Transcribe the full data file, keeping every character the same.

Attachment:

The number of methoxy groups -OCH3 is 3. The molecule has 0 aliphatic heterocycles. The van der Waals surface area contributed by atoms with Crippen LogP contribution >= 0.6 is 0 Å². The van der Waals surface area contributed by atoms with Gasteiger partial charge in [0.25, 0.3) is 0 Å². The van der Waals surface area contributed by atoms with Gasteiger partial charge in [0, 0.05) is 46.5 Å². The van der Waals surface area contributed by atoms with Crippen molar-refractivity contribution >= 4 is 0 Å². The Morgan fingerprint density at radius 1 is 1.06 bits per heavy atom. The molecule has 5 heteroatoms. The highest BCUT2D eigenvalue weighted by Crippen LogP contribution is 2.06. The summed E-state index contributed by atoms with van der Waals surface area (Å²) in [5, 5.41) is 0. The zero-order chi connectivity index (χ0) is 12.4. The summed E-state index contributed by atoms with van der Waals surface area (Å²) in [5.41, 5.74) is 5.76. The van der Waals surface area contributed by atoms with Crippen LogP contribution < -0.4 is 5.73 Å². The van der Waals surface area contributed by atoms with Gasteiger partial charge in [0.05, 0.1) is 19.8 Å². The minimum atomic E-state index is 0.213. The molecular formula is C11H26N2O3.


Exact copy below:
The number of methoxy groups -OCH3 is 3. The molecule has 0 aliphatic heterocycles. The van der Waals surface area contributed by atoms with Crippen LogP contribution >= 0.6 is 0 Å². The van der Waals surface area contributed by atoms with Gasteiger partial charge in [0.25, 0.3) is 0 Å². The van der Waals surface area contributed by atoms with Gasteiger partial charge in [0, 0.05) is 46.5 Å². The van der Waals surface area contributed by atoms with Crippen molar-refractivity contribution >= 4 is 0 Å². The Morgan fingerprint density at radius 1 is 1.06 bits per heavy atom. The molecule has 5 heteroatoms. The highest BCUT2D eigenvalue weighted by Crippen LogP contribution is 2.06. The summed E-state index contributed by atoms with van der Waals surface area (Å²) in [5, 5.41) is 0. The zero-order chi connectivity index (χ0) is 12.4. The summed E-state index contributed by atoms with van der Waals surface area (Å²) in [5.41, 5.74) is 5.76. The van der Waals surface area contributed by atoms with Crippen LogP contribution < -0.4 is 5.73 Å². The van der Waals surface area contributed by atoms with Gasteiger partial charge in [0.05, 0.1) is 19.8 Å². The minimum atomic E-state index is 0.213. The molecular formula is C11H26N2O3.